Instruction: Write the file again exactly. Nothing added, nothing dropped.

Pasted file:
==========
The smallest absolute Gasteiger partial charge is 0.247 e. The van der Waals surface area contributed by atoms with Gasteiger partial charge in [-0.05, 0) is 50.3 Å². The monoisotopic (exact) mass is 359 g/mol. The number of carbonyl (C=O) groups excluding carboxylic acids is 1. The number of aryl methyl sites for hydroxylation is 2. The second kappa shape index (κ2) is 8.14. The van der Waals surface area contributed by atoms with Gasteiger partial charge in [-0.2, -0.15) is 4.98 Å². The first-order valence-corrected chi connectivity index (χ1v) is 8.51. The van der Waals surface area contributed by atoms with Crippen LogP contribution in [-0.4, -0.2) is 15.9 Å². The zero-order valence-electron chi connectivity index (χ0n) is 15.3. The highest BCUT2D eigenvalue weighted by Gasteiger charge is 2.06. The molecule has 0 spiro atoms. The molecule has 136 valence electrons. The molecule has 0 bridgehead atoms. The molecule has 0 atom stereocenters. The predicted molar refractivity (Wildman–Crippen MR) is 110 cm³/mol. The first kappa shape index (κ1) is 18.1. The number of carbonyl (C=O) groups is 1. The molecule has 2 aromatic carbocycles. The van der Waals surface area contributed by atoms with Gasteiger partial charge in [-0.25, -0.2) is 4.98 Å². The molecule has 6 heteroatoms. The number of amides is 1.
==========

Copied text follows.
The smallest absolute Gasteiger partial charge is 0.247 e. The van der Waals surface area contributed by atoms with Gasteiger partial charge in [-0.05, 0) is 50.3 Å². The monoisotopic (exact) mass is 359 g/mol. The number of carbonyl (C=O) groups excluding carboxylic acids is 1. The number of aryl methyl sites for hydroxylation is 2. The second kappa shape index (κ2) is 8.14. The van der Waals surface area contributed by atoms with Gasteiger partial charge in [-0.2, -0.15) is 4.98 Å². The first-order valence-corrected chi connectivity index (χ1v) is 8.51. The van der Waals surface area contributed by atoms with Crippen LogP contribution in [-0.4, -0.2) is 15.9 Å². The zero-order valence-electron chi connectivity index (χ0n) is 15.3. The highest BCUT2D eigenvalue weighted by Gasteiger charge is 2.06. The molecule has 0 spiro atoms. The molecule has 136 valence electrons. The molecule has 0 bridgehead atoms. The molecule has 0 atom stereocenters. The predicted molar refractivity (Wildman–Crippen MR) is 110 cm³/mol. The first kappa shape index (κ1) is 18.1. The number of carbonyl (C=O) groups is 1. The molecule has 2 aromatic carbocycles. The van der Waals surface area contributed by atoms with Gasteiger partial charge in [-0.25, -0.2) is 4.98 Å². The molecule has 6 heteroatoms. The number of amides is 1.